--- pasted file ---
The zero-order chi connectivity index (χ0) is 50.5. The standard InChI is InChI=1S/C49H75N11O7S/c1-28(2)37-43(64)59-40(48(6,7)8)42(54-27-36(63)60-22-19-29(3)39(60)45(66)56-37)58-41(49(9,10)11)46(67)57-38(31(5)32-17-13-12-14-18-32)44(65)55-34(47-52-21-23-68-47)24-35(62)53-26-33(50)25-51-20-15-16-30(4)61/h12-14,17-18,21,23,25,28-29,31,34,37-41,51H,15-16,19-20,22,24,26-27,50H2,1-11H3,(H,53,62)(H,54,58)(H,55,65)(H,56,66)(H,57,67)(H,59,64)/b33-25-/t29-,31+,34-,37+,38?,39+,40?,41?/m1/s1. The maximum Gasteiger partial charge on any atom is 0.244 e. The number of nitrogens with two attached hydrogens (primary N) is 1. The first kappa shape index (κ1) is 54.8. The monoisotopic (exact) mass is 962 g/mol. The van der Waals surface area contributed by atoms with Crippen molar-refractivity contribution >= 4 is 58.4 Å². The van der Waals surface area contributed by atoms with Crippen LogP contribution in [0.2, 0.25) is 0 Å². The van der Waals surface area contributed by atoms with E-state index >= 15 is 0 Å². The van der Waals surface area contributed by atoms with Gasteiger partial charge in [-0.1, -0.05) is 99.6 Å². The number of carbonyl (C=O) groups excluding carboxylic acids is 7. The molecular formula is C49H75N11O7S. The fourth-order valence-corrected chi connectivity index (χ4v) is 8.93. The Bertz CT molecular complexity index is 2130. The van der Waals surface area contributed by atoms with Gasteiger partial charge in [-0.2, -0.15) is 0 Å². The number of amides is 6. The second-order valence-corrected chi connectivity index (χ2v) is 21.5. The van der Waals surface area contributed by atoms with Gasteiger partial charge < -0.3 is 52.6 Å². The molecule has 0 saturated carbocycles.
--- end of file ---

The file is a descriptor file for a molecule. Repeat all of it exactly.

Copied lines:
The zero-order chi connectivity index (χ0) is 50.5. The standard InChI is InChI=1S/C49H75N11O7S/c1-28(2)37-43(64)59-40(48(6,7)8)42(54-27-36(63)60-22-19-29(3)39(60)45(66)56-37)58-41(49(9,10)11)46(67)57-38(31(5)32-17-13-12-14-18-32)44(65)55-34(47-52-21-23-68-47)24-35(62)53-26-33(50)25-51-20-15-16-30(4)61/h12-14,17-18,21,23,25,28-29,31,34,37-41,51H,15-16,19-20,22,24,26-27,50H2,1-11H3,(H,53,62)(H,54,58)(H,55,65)(H,56,66)(H,57,67)(H,59,64)/b33-25-/t29-,31+,34-,37+,38?,39+,40?,41?/m1/s1. The maximum Gasteiger partial charge on any atom is 0.244 e. The number of nitrogens with two attached hydrogens (primary N) is 1. The first kappa shape index (κ1) is 54.8. The monoisotopic (exact) mass is 962 g/mol. The van der Waals surface area contributed by atoms with Crippen molar-refractivity contribution >= 4 is 58.4 Å². The van der Waals surface area contributed by atoms with Crippen LogP contribution in [0.2, 0.25) is 0 Å². The van der Waals surface area contributed by atoms with E-state index >= 15 is 0 Å². The van der Waals surface area contributed by atoms with Gasteiger partial charge in [-0.1, -0.05) is 99.6 Å². The number of carbonyl (C=O) groups excluding carboxylic acids is 7. The molecular formula is C49H75N11O7S. The fourth-order valence-corrected chi connectivity index (χ4v) is 8.93. The Bertz CT molecular complexity index is 2130. The van der Waals surface area contributed by atoms with Gasteiger partial charge in [-0.2, -0.15) is 0 Å². The number of amides is 6. The second-order valence-corrected chi connectivity index (χ2v) is 21.5. The van der Waals surface area contributed by atoms with Gasteiger partial charge < -0.3 is 52.6 Å². The molecule has 0 saturated carbocycles.